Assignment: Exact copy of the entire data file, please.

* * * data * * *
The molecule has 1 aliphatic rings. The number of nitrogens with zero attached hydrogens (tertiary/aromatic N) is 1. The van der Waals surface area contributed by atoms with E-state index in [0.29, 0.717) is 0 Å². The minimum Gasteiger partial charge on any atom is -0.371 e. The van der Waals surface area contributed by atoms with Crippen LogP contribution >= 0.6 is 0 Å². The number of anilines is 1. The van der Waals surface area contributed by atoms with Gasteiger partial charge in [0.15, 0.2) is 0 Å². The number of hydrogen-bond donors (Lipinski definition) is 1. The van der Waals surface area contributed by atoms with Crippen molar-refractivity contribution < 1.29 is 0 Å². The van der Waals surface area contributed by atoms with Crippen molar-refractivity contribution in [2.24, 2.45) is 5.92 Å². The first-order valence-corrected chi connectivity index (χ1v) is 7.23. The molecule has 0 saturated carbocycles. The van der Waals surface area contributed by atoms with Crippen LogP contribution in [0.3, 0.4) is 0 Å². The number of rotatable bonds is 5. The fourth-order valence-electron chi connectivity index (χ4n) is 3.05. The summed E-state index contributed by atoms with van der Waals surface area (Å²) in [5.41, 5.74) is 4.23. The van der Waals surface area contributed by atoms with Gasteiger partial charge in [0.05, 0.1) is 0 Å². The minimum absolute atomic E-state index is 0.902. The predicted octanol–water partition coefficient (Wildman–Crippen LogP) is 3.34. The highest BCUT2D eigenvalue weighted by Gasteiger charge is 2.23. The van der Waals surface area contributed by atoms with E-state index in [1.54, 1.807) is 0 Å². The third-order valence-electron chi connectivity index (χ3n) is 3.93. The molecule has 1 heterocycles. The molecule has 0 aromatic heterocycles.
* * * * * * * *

The molecule has 1 aliphatic rings. The number of nitrogens with zero attached hydrogens (tertiary/aromatic N) is 1. The van der Waals surface area contributed by atoms with E-state index in [0.29, 0.717) is 0 Å². The minimum Gasteiger partial charge on any atom is -0.371 e. The van der Waals surface area contributed by atoms with Crippen LogP contribution >= 0.6 is 0 Å². The number of anilines is 1. The van der Waals surface area contributed by atoms with Gasteiger partial charge in [0.15, 0.2) is 0 Å². The number of hydrogen-bond donors (Lipinski definition) is 1. The van der Waals surface area contributed by atoms with Crippen molar-refractivity contribution < 1.29 is 0 Å². The van der Waals surface area contributed by atoms with Crippen molar-refractivity contribution in [2.24, 2.45) is 5.92 Å². The first-order valence-corrected chi connectivity index (χ1v) is 7.23. The molecule has 0 saturated carbocycles. The van der Waals surface area contributed by atoms with Crippen LogP contribution in [0.3, 0.4) is 0 Å². The number of rotatable bonds is 5. The fourth-order valence-electron chi connectivity index (χ4n) is 3.05. The summed E-state index contributed by atoms with van der Waals surface area (Å²) in [5.41, 5.74) is 4.23. The van der Waals surface area contributed by atoms with Gasteiger partial charge in [0.05, 0.1) is 0 Å². The minimum absolute atomic E-state index is 0.902. The predicted octanol–water partition coefficient (Wildman–Crippen LogP) is 3.34. The highest BCUT2D eigenvalue weighted by Gasteiger charge is 2.23. The van der Waals surface area contributed by atoms with E-state index in [1.54, 1.807) is 0 Å². The third-order valence-electron chi connectivity index (χ3n) is 3.93. The molecule has 1 heterocycles. The molecule has 0 aromatic heterocycles.